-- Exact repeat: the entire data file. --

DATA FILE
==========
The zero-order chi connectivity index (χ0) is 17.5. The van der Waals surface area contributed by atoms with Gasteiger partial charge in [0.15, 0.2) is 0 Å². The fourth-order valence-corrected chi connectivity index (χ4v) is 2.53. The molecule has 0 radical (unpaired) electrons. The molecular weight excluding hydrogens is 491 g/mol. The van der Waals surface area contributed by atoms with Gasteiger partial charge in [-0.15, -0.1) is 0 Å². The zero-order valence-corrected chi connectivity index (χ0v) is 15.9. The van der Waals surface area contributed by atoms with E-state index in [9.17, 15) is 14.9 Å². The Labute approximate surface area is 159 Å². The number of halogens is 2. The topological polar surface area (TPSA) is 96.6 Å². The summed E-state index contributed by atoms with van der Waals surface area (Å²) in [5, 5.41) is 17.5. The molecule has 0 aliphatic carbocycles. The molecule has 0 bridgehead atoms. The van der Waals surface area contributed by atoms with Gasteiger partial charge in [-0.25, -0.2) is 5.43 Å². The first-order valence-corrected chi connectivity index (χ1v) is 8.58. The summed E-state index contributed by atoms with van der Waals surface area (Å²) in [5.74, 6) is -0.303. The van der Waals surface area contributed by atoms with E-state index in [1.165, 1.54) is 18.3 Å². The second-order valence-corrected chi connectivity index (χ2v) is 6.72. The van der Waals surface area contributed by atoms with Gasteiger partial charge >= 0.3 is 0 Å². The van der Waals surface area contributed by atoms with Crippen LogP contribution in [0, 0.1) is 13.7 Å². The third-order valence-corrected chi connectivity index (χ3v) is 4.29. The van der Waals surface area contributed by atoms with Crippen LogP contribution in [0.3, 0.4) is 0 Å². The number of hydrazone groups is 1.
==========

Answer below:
The zero-order chi connectivity index (χ0) is 17.5. The van der Waals surface area contributed by atoms with Gasteiger partial charge in [0.15, 0.2) is 0 Å². The fourth-order valence-corrected chi connectivity index (χ4v) is 2.53. The molecule has 0 radical (unpaired) electrons. The molecular weight excluding hydrogens is 491 g/mol. The van der Waals surface area contributed by atoms with Gasteiger partial charge in [-0.15, -0.1) is 0 Å². The zero-order valence-corrected chi connectivity index (χ0v) is 15.9. The van der Waals surface area contributed by atoms with E-state index in [9.17, 15) is 14.9 Å². The Labute approximate surface area is 159 Å². The number of halogens is 2. The topological polar surface area (TPSA) is 96.6 Å². The summed E-state index contributed by atoms with van der Waals surface area (Å²) in [5, 5.41) is 17.5. The molecule has 0 aliphatic carbocycles. The molecule has 0 bridgehead atoms. The van der Waals surface area contributed by atoms with Gasteiger partial charge in [-0.25, -0.2) is 5.43 Å². The first-order valence-corrected chi connectivity index (χ1v) is 8.58. The summed E-state index contributed by atoms with van der Waals surface area (Å²) in [5.74, 6) is -0.303. The van der Waals surface area contributed by atoms with E-state index in [1.165, 1.54) is 18.3 Å². The second-order valence-corrected chi connectivity index (χ2v) is 6.72. The van der Waals surface area contributed by atoms with Gasteiger partial charge >= 0.3 is 0 Å². The van der Waals surface area contributed by atoms with Crippen LogP contribution in [0, 0.1) is 13.7 Å². The third-order valence-corrected chi connectivity index (χ3v) is 4.29. The van der Waals surface area contributed by atoms with Crippen LogP contribution in [0.3, 0.4) is 0 Å². The number of hydrazone groups is 1.